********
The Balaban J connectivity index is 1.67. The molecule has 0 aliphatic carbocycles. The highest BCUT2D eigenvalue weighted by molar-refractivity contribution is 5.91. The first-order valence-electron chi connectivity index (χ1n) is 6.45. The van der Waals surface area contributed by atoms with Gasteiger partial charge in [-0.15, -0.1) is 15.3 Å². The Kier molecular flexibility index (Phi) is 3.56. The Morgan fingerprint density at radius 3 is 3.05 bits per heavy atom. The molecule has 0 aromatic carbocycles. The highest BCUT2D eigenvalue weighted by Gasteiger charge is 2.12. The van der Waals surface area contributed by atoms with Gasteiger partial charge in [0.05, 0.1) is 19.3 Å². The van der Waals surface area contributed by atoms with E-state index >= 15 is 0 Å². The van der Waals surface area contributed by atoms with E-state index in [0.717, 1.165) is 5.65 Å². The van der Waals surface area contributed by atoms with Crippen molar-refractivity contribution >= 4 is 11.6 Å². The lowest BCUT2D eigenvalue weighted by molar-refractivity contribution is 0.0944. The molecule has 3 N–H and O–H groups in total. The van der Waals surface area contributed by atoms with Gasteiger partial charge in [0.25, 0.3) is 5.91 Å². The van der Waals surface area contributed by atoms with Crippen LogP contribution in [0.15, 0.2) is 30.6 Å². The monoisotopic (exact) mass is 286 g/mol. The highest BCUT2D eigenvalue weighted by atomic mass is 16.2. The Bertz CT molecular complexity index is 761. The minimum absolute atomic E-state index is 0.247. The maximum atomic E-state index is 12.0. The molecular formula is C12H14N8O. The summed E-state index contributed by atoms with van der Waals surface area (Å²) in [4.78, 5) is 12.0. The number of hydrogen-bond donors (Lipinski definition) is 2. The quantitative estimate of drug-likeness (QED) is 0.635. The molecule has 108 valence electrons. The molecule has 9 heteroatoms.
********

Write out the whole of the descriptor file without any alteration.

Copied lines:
The Balaban J connectivity index is 1.67. The molecule has 0 aliphatic carbocycles. The highest BCUT2D eigenvalue weighted by molar-refractivity contribution is 5.91. The first-order valence-electron chi connectivity index (χ1n) is 6.45. The van der Waals surface area contributed by atoms with Gasteiger partial charge in [-0.15, -0.1) is 15.3 Å². The Kier molecular flexibility index (Phi) is 3.56. The Morgan fingerprint density at radius 3 is 3.05 bits per heavy atom. The molecule has 0 aromatic carbocycles. The highest BCUT2D eigenvalue weighted by Gasteiger charge is 2.12. The van der Waals surface area contributed by atoms with Gasteiger partial charge in [0.05, 0.1) is 19.3 Å². The van der Waals surface area contributed by atoms with E-state index >= 15 is 0 Å². The van der Waals surface area contributed by atoms with E-state index in [0.717, 1.165) is 5.65 Å². The van der Waals surface area contributed by atoms with Crippen molar-refractivity contribution >= 4 is 11.6 Å². The lowest BCUT2D eigenvalue weighted by molar-refractivity contribution is 0.0944. The molecule has 3 N–H and O–H groups in total. The van der Waals surface area contributed by atoms with Gasteiger partial charge in [0.25, 0.3) is 5.91 Å². The van der Waals surface area contributed by atoms with Crippen LogP contribution in [0.15, 0.2) is 30.6 Å². The monoisotopic (exact) mass is 286 g/mol. The highest BCUT2D eigenvalue weighted by atomic mass is 16.2. The Bertz CT molecular complexity index is 761. The minimum absolute atomic E-state index is 0.247. The maximum atomic E-state index is 12.0. The molecular formula is C12H14N8O. The summed E-state index contributed by atoms with van der Waals surface area (Å²) in [4.78, 5) is 12.0. The number of hydrogen-bond donors (Lipinski definition) is 2. The quantitative estimate of drug-likeness (QED) is 0.635. The molecule has 108 valence electrons. The molecule has 9 heteroatoms.